Product data is stored in the label-creation software, which an operator can access through a PC. New print designs are created with the same software. Windows™-based, the software is “very user friendly,” which is a big help in minimizing changeover time, says Novak.

“We run about 100 different products through this machine,” says Novak. “For large orders, we may run the same product all day, even longer in some cases. But on other days we’ll change several times in one day.” The line typically runs 10 hours, four days a week, says Novak.

The versatility provided by the software also helps Merit in the contract manufacturing/packaging work that it does for other marketers of medical instruments. Rather than having to inventory lidding material preprinted with the customers’ logos, Merit can use the same unprinted lid stock and print logos on-line.

Novak says a soon-to-be-implemented upgrade to LabelView™ software from Teklynx™ (Milwaukee, WI) will link multiple users over a local area network so that print commands can be sent from a variety of locations.

“Suppose the machine operator on a given shift who is responsible for sending print jobs to the Bell-Marks calls in sick,” says Novak. “Someone in engineering or quality control can send the print job over the LAN.”

Symbols hold info

The stop-cock package shown at the top of this page illustrates how many symbols Merit now prints on its lidding material. The hourglass, for instance, is internationally recognized as a symbol meaning “use by.” The device in this case is not to be used after March of 2003 because its sterility can’t be guaranteed past that date. Even the method of sterilization, ethylene oxide, is indicated in a graphic element recognized around the world: STERILE EO. Had the device been sterilized by radiation, it would read STERILE R.

Also prominent is the CE mark and a circled 2 with a slash through it: the international symbol for “do not reuse.”

The notice that the device is nonpyrogenic (ie., contains no bacterial matter capable of causing fever) is printed in English, French, Spanish, German and Japanese. Before on-line printing, this information would have been supplied on an extra label applied by distribution centers in Europe or Japan.

Above the multilingual “nonpyrogenic” copy is a bar code, useful in domestic as well as global markets.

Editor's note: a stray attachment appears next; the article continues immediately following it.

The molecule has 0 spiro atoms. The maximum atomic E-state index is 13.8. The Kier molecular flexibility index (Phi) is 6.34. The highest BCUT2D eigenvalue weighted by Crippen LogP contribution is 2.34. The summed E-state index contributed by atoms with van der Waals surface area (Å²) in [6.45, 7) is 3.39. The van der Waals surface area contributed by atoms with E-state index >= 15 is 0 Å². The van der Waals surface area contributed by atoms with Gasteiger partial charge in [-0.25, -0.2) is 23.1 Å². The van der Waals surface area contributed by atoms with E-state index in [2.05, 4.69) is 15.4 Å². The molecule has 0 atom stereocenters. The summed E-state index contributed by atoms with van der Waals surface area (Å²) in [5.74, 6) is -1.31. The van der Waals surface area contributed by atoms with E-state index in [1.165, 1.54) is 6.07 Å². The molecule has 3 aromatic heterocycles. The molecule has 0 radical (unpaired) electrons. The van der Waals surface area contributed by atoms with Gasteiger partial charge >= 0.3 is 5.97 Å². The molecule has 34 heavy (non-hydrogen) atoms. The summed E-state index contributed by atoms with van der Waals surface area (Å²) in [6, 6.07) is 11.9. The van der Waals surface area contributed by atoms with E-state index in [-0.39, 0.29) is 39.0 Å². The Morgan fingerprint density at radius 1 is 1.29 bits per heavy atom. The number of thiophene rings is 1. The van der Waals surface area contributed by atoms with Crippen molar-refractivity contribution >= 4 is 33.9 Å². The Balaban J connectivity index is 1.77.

“In that bar code is a Universal Product Number (UPN) that major customers around the world require,” says Novak. “They want to track inventory and reorder using bar-code scanners the same way you see it being done with UPCs in the aisles of retail stores.”

The UPN bar code, also imprinted in its human-readable format, contains three items of information. First is H656, which Novak calls a “labeler identification code,” or LIC.

“That tells the world that this is a Merit Medical Systems product,” says Novak. “The number is assigned internationally to Merit.”

Next is a catalog number, MS111LG, and finally a “packaging level indicator,” in this case a zero, that carries information on quantities that should be reordered.

Two other pieces of information on the stopcock package are Merit’s headquarters address and phone number and its European contact in Ireland. In the days before on-line printing, this information wasn’t on the primary package. It was provided only on the shipper.

“It’s much better to have it on the package itself,” says Novak. “If the device becomes separated from its shipper, everything that needs to be known is there on the package.”

Novak also appreciates the automatic real-time dating feature that is part of the Bell-Mark equipment.

“The printers automatically pull in things like expiration or manufacturing dates,” says Novak. “Not only does it reduce the number of things an operator must do when beginning a new work order, it also eliminates the possibility of operator error in entering dates.”

As Packaging World goes to press, Merit was completing the installation of a new Multivac system in its Salt Lake City facility, and mounted to it will be a single Easy Print C thermal-transfer printer. Print lengths on the new line won’t be as long as they sometimes are on the other line, so there’s no need to stack two printers this time. Another system has been purchased for use in Merit’s facility in Ireland. The objective is plain.

“We’re looking to expand our markets overseas, and these machines will help us do that,” says Novak.

See sidebar to this article: Material makeover, too